6 Ways to Put Your Film Degree to Use in Hollywood

Photo Source: Westin Ray

Many aspiring filmmakers enroll in film school with dreams of becoming a director, and it’s clear why. Today’s best-known helmers—Steven Spielberg, Martin Scorsese, and, more recently, Alejandro González Iñárritu—come to mind, while other celebrated filmmakers such as three-time Oscar-winning cinematographer Emmanuel Lubezki (who collaborated with Iñárritu on “The Revenant” and “Birdman”) continue to fly under the radar. The director role comes with heightened prestige, name recognition, and control. But getting a film degree can lead to more than a directorial career.

According to Bob Bassett, founding dean of Chapman University’s Dodge College of Film and Media Arts, prospective film students are wrong in thinking a film degree mandates they’ll one day sit in the director’s chair.

“Film schools are kind of the inheritors of the auteur theory from the ’60s and ’70s, when there was a lot of discussion and writing about the vision of the director and how the director was the most important person on the film,” Bassett says. “Actually, that is not the way films are made in Hollywood.”

There are countless niche positions in the industry whose absence would crash a production, but it’s not until a film school’s first-year foundation courses that students firmly grasp other ways to contribute to the filmmaking process.

“So many young people will come thinking, ‘Oh, I want to be a director,’ and they don’t really know what that means,” Bassett continues. “They have no idea how difficult actually penetrating the business as a director is.”

“It’s difficult for a student who’s 17, applying for college, to understand the variety of career options that they have once they leave,” Emerson College’s Visual and Media Arts Chair Brooke Knight echoes.

But through an undergraduate’s four years, young filmmakers explore sound design (the creation or manipulation of audio samples required for a film), cinematography (the framing and execution of a film’s photographic elements), editing (the splicing of shots to narratively piece the film together), and more. Students may even discover along the way that the mechanical aspects of filmmaking just aren’t for them. They may find their passion is on the business (producing) or even architectural (art and production design) side. There are plenty of surprising, non-“filmmaking” job and education options that come to light in film school. An interest in producing, for one, has seen a major surge among students.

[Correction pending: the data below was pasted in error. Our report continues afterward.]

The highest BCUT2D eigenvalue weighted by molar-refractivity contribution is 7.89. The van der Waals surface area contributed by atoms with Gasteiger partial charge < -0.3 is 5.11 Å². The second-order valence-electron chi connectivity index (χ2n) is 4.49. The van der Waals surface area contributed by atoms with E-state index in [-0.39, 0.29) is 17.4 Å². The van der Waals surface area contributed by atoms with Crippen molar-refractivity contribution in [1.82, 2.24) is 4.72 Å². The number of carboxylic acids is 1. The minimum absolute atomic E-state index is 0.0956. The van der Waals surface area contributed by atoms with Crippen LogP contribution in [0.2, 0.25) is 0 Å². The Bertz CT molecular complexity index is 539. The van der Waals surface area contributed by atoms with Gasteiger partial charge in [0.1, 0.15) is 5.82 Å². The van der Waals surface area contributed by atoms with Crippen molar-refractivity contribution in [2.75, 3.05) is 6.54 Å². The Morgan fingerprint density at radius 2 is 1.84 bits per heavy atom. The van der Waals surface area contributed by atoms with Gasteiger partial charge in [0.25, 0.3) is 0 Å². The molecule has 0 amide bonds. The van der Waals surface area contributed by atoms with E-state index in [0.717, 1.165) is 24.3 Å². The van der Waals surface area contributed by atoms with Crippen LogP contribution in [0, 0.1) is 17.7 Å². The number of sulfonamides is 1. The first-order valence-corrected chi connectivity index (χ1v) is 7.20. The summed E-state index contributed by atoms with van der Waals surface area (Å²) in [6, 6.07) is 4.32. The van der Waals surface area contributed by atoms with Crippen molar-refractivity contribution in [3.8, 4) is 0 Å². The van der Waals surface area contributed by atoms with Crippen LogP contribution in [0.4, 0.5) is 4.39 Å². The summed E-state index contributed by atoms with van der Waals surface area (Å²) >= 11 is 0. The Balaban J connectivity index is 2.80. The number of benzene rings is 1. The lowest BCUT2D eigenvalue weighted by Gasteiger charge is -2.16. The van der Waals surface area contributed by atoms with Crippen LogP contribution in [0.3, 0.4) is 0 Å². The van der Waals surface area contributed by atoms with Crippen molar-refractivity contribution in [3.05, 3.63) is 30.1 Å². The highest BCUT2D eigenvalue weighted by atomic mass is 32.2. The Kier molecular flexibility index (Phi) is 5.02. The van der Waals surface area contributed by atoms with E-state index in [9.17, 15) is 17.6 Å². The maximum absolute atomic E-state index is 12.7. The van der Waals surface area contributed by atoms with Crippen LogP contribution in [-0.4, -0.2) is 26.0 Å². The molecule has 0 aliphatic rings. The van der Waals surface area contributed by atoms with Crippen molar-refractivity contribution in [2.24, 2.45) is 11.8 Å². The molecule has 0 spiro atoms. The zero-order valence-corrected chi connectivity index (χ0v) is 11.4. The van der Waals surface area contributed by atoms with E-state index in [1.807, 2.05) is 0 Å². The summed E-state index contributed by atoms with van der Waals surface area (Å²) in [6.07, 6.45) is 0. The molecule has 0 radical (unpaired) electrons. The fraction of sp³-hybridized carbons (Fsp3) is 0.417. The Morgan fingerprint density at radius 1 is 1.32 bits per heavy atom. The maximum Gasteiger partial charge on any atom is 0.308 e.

“It’s actually the producer that is managing the projects,” Bassett explains. “The producer finds the script, raises the money, develops the script, and then decides who would be the best person to direct it. They continue to direct it and cast it. And then once the production starts, of course, the director is paramount.”

Knight recently oversaw Emerson’s removal of specific concentrations to reflect today’s integrated media environment (“The distinction between one medium and another isn’t as clear as it once was,” he says), and cites producing and art direction as “really strong and growing” programs among his students.

Even with all the options on the table, many students do continue to chase the directing dream. It’s not easy, but Bassett says the surest way for novices to get their foot in the door postgrad is to “write something that people want to make, and then attach yourself as a director.

“I think that’s one of the things that film schools help you understand,” he continues. “You’ve got to figure out your own path, and it’s not going to be the same as the kid sitting next to you.”

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